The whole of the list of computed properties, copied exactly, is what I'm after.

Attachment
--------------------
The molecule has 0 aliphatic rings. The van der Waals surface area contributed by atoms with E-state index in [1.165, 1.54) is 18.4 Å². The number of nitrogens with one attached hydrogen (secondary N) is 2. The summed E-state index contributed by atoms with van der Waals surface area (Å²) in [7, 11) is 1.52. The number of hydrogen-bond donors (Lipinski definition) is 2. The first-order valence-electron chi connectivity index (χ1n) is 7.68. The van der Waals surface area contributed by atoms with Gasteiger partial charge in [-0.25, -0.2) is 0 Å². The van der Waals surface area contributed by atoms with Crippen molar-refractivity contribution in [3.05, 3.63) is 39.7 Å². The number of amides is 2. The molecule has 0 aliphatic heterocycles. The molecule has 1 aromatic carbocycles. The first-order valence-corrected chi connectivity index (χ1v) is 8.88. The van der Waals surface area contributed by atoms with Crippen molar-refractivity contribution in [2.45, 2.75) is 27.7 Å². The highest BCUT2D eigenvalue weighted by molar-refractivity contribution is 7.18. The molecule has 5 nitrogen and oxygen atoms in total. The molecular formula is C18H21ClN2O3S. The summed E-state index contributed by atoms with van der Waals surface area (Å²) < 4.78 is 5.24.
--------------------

The molecule has 0 aliphatic rings. The van der Waals surface area contributed by atoms with E-state index in [1.165, 1.54) is 18.4 Å². The number of nitrogens with one attached hydrogen (secondary N) is 2. The summed E-state index contributed by atoms with van der Waals surface area (Å²) in [7, 11) is 1.52. The number of hydrogen-bond donors (Lipinski definition) is 2. The first-order valence-electron chi connectivity index (χ1n) is 7.68. The van der Waals surface area contributed by atoms with Gasteiger partial charge in [-0.25, -0.2) is 0 Å². The van der Waals surface area contributed by atoms with Crippen molar-refractivity contribution in [3.05, 3.63) is 39.7 Å². The number of amides is 2. The molecule has 0 aliphatic heterocycles. The molecule has 1 aromatic carbocycles. The first-order valence-corrected chi connectivity index (χ1v) is 8.88. The van der Waals surface area contributed by atoms with Crippen molar-refractivity contribution in [2.45, 2.75) is 27.7 Å². The highest BCUT2D eigenvalue weighted by molar-refractivity contribution is 7.18. The molecule has 5 nitrogen and oxygen atoms in total. The molecular formula is C18H21ClN2O3S. The summed E-state index contributed by atoms with van der Waals surface area (Å²) < 4.78 is 5.24.